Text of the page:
Sadly, the situation is reversed on the lower riverway.
“The irony is that the fish (once) sought refuge in the oxbows,’’ he said. “Now the oxbows are polluted and the Starhead Topminnows can’t survive there.”
The hope is that with a new, thriving population above the dam these fish could be used to restock their former oxbow homes if the farm runoff problem is corrected.
In their first scientific paper on the project, the retirees acknowledge that Starhead Topminnows could be considered “dickey fish,” a term that comes from birders who describe small, nondescript, and hard-to-identify species as “dickey birds.”
“We love dickey fishes,’’ the retirees wrote. “Few people … are aware of them and even fewer can tell them apart or think much about their existence. Yet like dickey birds, dickey fishes are essential to the health and functioning of the ecosystems they inhabit. Conserving their populations is necessary if we are to have thriving populations of the sport and commercial fishes and other aquatic fauna that the public does care about.”
How You Can Help by Becoming a Citizen Scientist
Do you love dickey fishes or damselflies? Go batty over bats or mushy over mussels? The Wisconsin DNR and affiliated groups have a list of citizen-based monitoring projects that you can volunteer to help.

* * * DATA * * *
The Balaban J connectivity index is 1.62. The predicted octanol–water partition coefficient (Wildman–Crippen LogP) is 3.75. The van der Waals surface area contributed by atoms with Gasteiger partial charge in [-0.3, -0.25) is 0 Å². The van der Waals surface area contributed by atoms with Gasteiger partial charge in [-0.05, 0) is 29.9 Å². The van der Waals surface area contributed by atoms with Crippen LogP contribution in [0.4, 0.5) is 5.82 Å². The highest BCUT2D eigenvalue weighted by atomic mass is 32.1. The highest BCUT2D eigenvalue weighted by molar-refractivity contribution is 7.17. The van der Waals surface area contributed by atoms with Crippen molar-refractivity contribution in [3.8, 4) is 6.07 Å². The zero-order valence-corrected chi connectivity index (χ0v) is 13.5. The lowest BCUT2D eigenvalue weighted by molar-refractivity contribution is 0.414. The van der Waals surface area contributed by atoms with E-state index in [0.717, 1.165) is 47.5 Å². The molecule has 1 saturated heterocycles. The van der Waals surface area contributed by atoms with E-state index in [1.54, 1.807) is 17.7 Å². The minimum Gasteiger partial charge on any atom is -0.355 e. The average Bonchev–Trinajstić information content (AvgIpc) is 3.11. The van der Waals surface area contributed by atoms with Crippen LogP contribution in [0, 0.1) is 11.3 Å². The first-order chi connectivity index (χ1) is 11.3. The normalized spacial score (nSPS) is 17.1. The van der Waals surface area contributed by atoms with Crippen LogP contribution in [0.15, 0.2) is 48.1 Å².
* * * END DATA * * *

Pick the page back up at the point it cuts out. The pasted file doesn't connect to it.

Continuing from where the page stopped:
Charlie Draheim, a retired faculty member from Southwest Technical College, spent this summer monitoring 10 locations along the Mississippi River, from Potosi to Wyalusing State Park, as part of the Wisconsin Frog and Toad Survey.
He listened to audio recordings to learn the different calls of the dozen or so species native to Wisconsin. Draheim got familiar enough that he was able to detect the Blanchard’s Cricket Frog, an endangered species found only in Grant County, near his home along the Platte River. The best part was just getting out into Wisconsin’s wild places.
“I was out on Potosi Point, with the moon rising on the river and all these frogs all around me,’’ Draheim said. “It was almost surreal.”
Counties and lake districts also often need volunteers to keep track of lake clarity, monitor invasive species, or count fish.
Heck, you don’t even have to leave your chair. The Friends of the Lower Wisconsin Riverway (FLOW) is holding a naming contest, asking for citizen ideas to name Wisconsin’s newest lake. Entries are due by the end of August and the winner will take home $100 plus bragging rights to having named Wisconsin’s newest aquatic treasure.
The 20-acre lake, currently known by the inelegant name of the “Borrow Pit,’’ is located in the town of Mazomanie and is surrounded by the public lands of the state riverway.
It was created in 1991, when sand was “borrowed” for a project to improve Highway 78 south of Sauk City. Since then, ground water seeping through the sands filled it to a depth of about five feet. Aquatic ecologist Dave Marshall says the lake is “just pristine,’’ because it is surrounded by natural land. It has native fish that were likely swept in during Wisconsin River floods, as well as Smallmouth Bass, likely stocked by locals, and Starhead Topminnows, stocked by Marshall’s group.
The lake lacks a name or even the standard identification number normally assigned by the DNR to public waters. FLOW is taking nominations until Aug. 31, and in October, plans to submit the winner to the State Geographical Names Committee. If the committee agrees, the winning name will become official and historical.